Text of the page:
European privacy and data protection places heavy incumbrances on traders wishing to collect and further process consumer data for OPP purposes. In general, this requires traders to obtain prior free and express consent from consumers, and to inform them about how the pricing algorithm will use their data to target them with personalized prices. Trade secret justifications may impede traders from receiving assistance from contractually engaged data brokers or data analytics companies with complying with said obligations, as well as from giving consumers meaningful information about the consequences OPP entails for their legal or financial interests.

Lastly, traders supplying false, incomplete or untimely information to consumers about OPP could face consequences from a consumer law perspective – notably, by having to offer a price reduction to consumers whose price was personalized –, as those may amount to misleading actions or omissions under the UCPD. The “average consumer” criterion seems to be of little use for assessing whether a commercial practice such as OPP – which, by its nature, is addressed to a specific consumer, and not to larger or narrower groups of consumers – is unfair for the purposes of the UCPD.

Enforcement of and further guidance on the rules applicable to OPP by Equality Bodies[149], DPAs and Consumer Protection Authorities is expected and needed to understand if traders deploying pricing algorithms will be subject to legal scrutiny as tight as the one being exerted by scholars. But also to see whether regulators and courts will award it the same “tolerance” as people tend to concede when they realize they have paid a different price than other consumers due to their recent whereabouts or Facebook likes.


Notes

[1] In a 2005 survey conducted by Turow, “87% of respondents thought that it was wrong to charge different people different prices online for the same product during the same hour [and] 84% thought that websites ought to inform customers if they engaged in discriminatory pricing”, as noted by A A Miller in ‘What Do We Worry About When We Worry About Price Discrimination? The Law and Ethics of Using Personal Information for Pricing’ (2014) Journal of Technology Law and Policy Vol. 19, 87. See J Turow & L Feldman, ‘Open to Exploitation: America’s Shoppers Online and Offline’ (2005), Annenberg School of Communications, 6–12. In another study conducted by Turow and others, 78% of the respondents did not want “discounts (…) tailored for you based on following (…) what you did on other websites you have visited”. See J Turow and others, ‘Americans Reject Tailored Advertising and Three Activities that Enable it’ (2009), available at http://ssrn.com/abstract=1478214, consulted on 28th May 2020.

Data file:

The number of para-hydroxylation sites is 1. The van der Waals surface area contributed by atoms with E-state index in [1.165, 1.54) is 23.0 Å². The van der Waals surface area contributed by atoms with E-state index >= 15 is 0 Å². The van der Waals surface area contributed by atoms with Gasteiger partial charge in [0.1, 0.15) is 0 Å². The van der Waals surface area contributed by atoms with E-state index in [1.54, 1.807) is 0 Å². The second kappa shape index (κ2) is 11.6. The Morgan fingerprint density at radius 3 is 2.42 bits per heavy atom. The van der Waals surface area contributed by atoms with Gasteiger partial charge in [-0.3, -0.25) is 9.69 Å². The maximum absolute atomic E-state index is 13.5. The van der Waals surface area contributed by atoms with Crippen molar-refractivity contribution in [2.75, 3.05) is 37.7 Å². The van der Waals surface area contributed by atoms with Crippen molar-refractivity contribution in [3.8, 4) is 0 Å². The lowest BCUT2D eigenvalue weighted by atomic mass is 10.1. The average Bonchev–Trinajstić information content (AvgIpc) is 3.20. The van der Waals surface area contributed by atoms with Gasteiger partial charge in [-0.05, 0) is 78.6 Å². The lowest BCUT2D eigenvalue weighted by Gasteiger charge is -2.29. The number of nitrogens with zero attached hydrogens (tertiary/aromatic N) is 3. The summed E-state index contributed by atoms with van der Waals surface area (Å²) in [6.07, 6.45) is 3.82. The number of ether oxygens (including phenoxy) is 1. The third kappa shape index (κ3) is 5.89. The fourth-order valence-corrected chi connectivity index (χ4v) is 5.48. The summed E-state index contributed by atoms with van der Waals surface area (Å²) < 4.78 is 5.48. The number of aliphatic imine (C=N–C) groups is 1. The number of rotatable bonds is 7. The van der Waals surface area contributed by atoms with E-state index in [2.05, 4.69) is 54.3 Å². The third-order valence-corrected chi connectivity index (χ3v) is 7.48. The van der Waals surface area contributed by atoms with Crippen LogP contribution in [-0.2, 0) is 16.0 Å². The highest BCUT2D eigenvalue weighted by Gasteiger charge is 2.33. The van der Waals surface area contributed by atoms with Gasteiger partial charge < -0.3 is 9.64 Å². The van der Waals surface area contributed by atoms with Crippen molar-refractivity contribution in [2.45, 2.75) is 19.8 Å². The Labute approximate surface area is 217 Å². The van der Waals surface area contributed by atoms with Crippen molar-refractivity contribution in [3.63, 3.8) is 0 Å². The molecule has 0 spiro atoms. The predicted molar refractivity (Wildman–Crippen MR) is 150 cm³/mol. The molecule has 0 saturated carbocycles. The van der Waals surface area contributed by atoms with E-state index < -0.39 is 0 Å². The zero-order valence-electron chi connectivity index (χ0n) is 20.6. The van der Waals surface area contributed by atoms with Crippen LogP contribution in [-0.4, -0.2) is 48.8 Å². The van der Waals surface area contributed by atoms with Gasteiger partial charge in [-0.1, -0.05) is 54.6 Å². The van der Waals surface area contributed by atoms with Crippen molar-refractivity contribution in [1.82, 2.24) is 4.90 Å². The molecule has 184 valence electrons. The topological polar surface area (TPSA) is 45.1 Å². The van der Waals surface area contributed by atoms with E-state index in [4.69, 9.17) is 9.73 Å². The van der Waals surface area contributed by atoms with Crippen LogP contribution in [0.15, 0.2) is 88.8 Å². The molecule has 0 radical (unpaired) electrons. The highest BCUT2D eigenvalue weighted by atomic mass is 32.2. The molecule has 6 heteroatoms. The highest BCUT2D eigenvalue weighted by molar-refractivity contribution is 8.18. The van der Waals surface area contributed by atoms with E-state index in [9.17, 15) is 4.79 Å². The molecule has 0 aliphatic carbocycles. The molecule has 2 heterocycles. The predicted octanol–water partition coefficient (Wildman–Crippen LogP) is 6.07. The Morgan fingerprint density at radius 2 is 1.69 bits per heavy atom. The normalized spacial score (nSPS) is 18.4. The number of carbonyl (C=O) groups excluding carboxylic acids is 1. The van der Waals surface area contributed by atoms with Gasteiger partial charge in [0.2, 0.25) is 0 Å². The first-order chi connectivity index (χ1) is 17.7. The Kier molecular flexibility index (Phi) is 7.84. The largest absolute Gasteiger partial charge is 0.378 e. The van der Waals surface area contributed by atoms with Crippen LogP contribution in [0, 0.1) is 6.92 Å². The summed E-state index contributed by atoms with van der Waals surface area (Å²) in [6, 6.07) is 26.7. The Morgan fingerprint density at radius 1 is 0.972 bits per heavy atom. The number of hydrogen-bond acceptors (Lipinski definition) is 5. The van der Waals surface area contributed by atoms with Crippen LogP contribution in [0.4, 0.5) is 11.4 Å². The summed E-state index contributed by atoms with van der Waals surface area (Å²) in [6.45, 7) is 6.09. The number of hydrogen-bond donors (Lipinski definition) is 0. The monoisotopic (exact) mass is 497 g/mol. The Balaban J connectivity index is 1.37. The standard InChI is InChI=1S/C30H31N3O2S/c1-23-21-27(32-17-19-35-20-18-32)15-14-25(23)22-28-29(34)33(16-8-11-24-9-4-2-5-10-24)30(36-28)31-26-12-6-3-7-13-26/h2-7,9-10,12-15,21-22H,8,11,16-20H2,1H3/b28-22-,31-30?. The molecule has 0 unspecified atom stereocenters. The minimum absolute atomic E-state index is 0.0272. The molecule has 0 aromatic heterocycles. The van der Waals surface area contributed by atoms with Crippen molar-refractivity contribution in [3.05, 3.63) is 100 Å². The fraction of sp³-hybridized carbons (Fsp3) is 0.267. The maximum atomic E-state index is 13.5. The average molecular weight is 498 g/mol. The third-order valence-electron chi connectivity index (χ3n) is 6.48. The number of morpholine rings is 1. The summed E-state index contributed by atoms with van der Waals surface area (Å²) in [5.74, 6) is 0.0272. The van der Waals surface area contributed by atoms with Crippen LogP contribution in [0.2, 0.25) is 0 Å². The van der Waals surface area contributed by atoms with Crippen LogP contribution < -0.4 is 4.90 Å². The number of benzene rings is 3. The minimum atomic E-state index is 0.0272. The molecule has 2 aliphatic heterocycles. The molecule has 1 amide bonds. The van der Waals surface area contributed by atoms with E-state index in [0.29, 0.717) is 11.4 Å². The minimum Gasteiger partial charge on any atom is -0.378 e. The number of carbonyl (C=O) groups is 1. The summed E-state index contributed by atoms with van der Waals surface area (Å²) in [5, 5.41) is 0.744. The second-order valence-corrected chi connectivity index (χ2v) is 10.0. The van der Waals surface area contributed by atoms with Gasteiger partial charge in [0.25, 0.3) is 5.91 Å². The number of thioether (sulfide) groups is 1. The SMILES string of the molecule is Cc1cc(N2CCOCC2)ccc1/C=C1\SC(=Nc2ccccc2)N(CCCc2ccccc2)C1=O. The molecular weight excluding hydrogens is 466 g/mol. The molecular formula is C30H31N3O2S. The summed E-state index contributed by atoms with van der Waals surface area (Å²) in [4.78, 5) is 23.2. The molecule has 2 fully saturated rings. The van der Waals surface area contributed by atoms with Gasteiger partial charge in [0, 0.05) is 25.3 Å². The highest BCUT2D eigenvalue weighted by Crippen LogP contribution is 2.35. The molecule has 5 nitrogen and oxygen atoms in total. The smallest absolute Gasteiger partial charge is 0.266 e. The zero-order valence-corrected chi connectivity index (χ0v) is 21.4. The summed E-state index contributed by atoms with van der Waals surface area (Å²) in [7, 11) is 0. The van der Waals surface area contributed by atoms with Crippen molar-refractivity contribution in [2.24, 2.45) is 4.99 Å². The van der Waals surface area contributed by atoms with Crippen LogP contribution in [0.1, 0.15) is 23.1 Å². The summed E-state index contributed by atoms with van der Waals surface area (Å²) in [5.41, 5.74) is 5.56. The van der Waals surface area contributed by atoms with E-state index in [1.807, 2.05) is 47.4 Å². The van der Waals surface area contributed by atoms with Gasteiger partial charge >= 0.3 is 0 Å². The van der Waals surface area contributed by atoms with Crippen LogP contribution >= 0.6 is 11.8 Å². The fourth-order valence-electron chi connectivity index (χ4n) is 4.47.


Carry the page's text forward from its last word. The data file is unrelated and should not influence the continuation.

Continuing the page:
[2] As noted by EU officials, “if a consumer finds out after having made a purchase that the price paid was higher than what other consumers paid, personalised pricing may have a negative impact on the reputation of the seller which may result in lost revenue”. See OECD (Directorate for Financial and Enterprise Affairs Competition Committee), Personalised Pricing in the Digital Era – Note by the European Union [2018], 6.

[3] Some scholars argue that not only when consumers are economically disadvantaged by OPP do they feel unease with such practices. To quote Priester, Robbert and Roth, “In the face of similar transactions, an experienced price difference leads to the feeling of inequality and negative fairness perceptions” from the consumer. “A judgment of unfairness is generally associated with negative feelings such as unease or guilt when the inequality is to the buyer’s advantage”. See A Priester, T Robbert & S Roth, ‘A special price just for you: effects of personalized dynamic pricing on consumer fairness perceptions’ (2020) Journal of Revenue and Pricing Management 19, 99–112, 104 and 105. Zuiderveen Borgesius & Poort also argue that “The mere fear or suspicion of paying a premium could cause people to dislike personalized pricing”. See F Zuiderveen Borgesius & J Poort, ‘Online Price Discrimination and EU Data Privacy Law’ (2017) Journal of Consumer Policy 40, 347–366, 355.

[4] See, as examples, Harvard Business Review, How Retailers Use Personalized Prices to Test What You’re Willing to Pay, 20th October 2017, available at https://hbr.org/2017/10/how-retailers-use-personalized-prices-to-test-what-youre-willing-to-pay, consulted on 26th May 2020; and Time, Orbitz Shows Higher Prices to Mac Users, 26th June 2012, available at https://business.time.com/2012/06/26/orbitz-shows-higher-prices-to-mac-users/, consulted on 26th May 2020.

[5] For further notes on the lawfulness of OPP, see F Zuiderveen Borgesius & J Poort, ‘Online Price Discrimination’ (n 3); L Drechsler & J C Benito Sánchez, ‘The Price Is (Not) Right: Data Protection and Discrimination in the Age of Pricing Algorithms’ (2018) European Journal of Law and Technology 9(3); J A Gerlick & S M Liozu, ‘Ethical and legal considerations of artificial intelligence and algorithmic decision‑making in personalized pricing’ (2020) Journal of Revenue and Pricing Management 19, 85–98; and A M Sears, ‘The Limits of Online Price Discrimination in Europe’ (2020) The Columbia Science & Technology Law Review Vol. XXI.